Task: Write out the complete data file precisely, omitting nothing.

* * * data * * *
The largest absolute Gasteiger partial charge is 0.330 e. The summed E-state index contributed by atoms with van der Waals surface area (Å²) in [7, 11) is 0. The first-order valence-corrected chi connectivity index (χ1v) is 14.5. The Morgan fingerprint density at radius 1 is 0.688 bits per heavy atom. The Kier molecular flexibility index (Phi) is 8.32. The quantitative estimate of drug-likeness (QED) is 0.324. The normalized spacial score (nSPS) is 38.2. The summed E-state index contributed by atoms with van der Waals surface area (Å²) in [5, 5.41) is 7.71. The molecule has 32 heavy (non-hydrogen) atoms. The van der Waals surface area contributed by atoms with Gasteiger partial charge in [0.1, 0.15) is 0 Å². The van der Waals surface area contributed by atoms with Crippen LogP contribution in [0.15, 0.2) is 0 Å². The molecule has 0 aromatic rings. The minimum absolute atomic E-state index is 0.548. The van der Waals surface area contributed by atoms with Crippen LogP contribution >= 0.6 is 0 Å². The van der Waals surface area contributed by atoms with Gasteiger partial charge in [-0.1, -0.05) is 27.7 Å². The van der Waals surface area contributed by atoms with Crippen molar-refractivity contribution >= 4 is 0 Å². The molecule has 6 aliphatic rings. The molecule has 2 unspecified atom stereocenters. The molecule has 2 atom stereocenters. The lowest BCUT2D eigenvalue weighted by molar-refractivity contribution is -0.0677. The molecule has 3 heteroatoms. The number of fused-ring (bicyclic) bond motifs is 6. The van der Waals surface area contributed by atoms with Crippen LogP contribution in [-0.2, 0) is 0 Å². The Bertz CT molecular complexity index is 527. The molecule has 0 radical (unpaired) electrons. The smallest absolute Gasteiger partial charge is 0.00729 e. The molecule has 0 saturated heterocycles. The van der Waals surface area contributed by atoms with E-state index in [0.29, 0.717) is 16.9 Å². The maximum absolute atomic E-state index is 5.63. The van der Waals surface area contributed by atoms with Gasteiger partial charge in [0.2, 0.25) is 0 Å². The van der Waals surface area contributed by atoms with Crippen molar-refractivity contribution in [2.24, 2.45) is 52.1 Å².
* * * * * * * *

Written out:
The largest absolute Gasteiger partial charge is 0.330 e. The summed E-state index contributed by atoms with van der Waals surface area (Å²) in [7, 11) is 0. The first-order valence-corrected chi connectivity index (χ1v) is 14.5. The Morgan fingerprint density at radius 1 is 0.688 bits per heavy atom. The Kier molecular flexibility index (Phi) is 8.32. The quantitative estimate of drug-likeness (QED) is 0.324. The normalized spacial score (nSPS) is 38.2. The summed E-state index contributed by atoms with van der Waals surface area (Å²) in [5, 5.41) is 7.71. The molecule has 32 heavy (non-hydrogen) atoms. The van der Waals surface area contributed by atoms with Gasteiger partial charge in [0.1, 0.15) is 0 Å². The van der Waals surface area contributed by atoms with Crippen LogP contribution in [0.15, 0.2) is 0 Å². The molecule has 0 aromatic rings. The minimum absolute atomic E-state index is 0.548. The van der Waals surface area contributed by atoms with Crippen LogP contribution >= 0.6 is 0 Å². The van der Waals surface area contributed by atoms with Gasteiger partial charge in [-0.1, -0.05) is 27.7 Å². The van der Waals surface area contributed by atoms with Crippen molar-refractivity contribution >= 4 is 0 Å². The molecule has 6 aliphatic rings. The molecule has 2 unspecified atom stereocenters. The molecule has 2 atom stereocenters. The lowest BCUT2D eigenvalue weighted by molar-refractivity contribution is -0.0677. The molecule has 3 heteroatoms. The number of fused-ring (bicyclic) bond motifs is 6. The van der Waals surface area contributed by atoms with Crippen LogP contribution in [-0.2, 0) is 0 Å². The Bertz CT molecular complexity index is 527. The molecule has 0 radical (unpaired) electrons. The smallest absolute Gasteiger partial charge is 0.00729 e. The molecule has 0 saturated heterocycles. The van der Waals surface area contributed by atoms with E-state index in [0.29, 0.717) is 16.9 Å². The maximum absolute atomic E-state index is 5.63. The van der Waals surface area contributed by atoms with Gasteiger partial charge in [0.2, 0.25) is 0 Å². The van der Waals surface area contributed by atoms with Crippen molar-refractivity contribution in [2.24, 2.45) is 52.1 Å².